What We Can Learn From "The Perfect Woman" of 1912


Venus de Milo
In 1912, the perfect woman was 5'7" and weighed 171 pounds. Here's what we can learn from her.

Still, none of this harsh criticism seemed to affect Scheel, whose strengths were rooted in her courage and confidence. She allegedly stated that she “did not know what fear is” and believed that women would be happier if they could get over their fear of things.

Scheel lived a long life, despite having that out of-sorts BMI. A recent New York Times article reported Scheel died in Florida in 1979, three days before her 91st birthday, shortly after undergoing surgery for a perforated bowel. Her family credited her long life with her attitude and healthy habits. Her granddaughter, who told the New York Times that Scheel never took an aspirin or a Tylenol, doesn’t remember her grandmother ever being sick or being hospitalized until the time she died.  Rather, she was lively and indulged in her hobbies of stamp collecting and writing for a Florida newspaper, and even driving late in her life.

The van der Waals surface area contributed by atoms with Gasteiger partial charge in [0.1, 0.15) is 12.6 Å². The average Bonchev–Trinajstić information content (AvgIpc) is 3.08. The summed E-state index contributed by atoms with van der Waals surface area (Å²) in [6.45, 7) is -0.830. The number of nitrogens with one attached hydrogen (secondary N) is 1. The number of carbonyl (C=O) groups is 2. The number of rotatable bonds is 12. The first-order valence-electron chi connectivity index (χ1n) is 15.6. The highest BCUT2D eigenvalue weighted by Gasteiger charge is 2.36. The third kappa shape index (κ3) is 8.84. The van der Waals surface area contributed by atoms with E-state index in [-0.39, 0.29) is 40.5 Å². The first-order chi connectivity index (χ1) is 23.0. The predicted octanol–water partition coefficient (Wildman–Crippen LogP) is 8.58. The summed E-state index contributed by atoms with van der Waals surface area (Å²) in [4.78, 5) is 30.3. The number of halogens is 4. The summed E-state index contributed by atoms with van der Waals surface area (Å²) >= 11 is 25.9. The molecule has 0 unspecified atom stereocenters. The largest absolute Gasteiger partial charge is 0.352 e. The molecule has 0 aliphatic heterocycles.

Which leads one to wonder, maybe Scheel really was the perfect woman? It depends on how you define perfect — but a strong, confident, educated, service-oriented woman who led a long, happy and healthy life complete with the love of family sounds pretty perfect to me. The lesson we can learn from Scheel’s perfection is simple: be confident in who you are, take care of your body and mind and live and love your life.

How do you define perfect?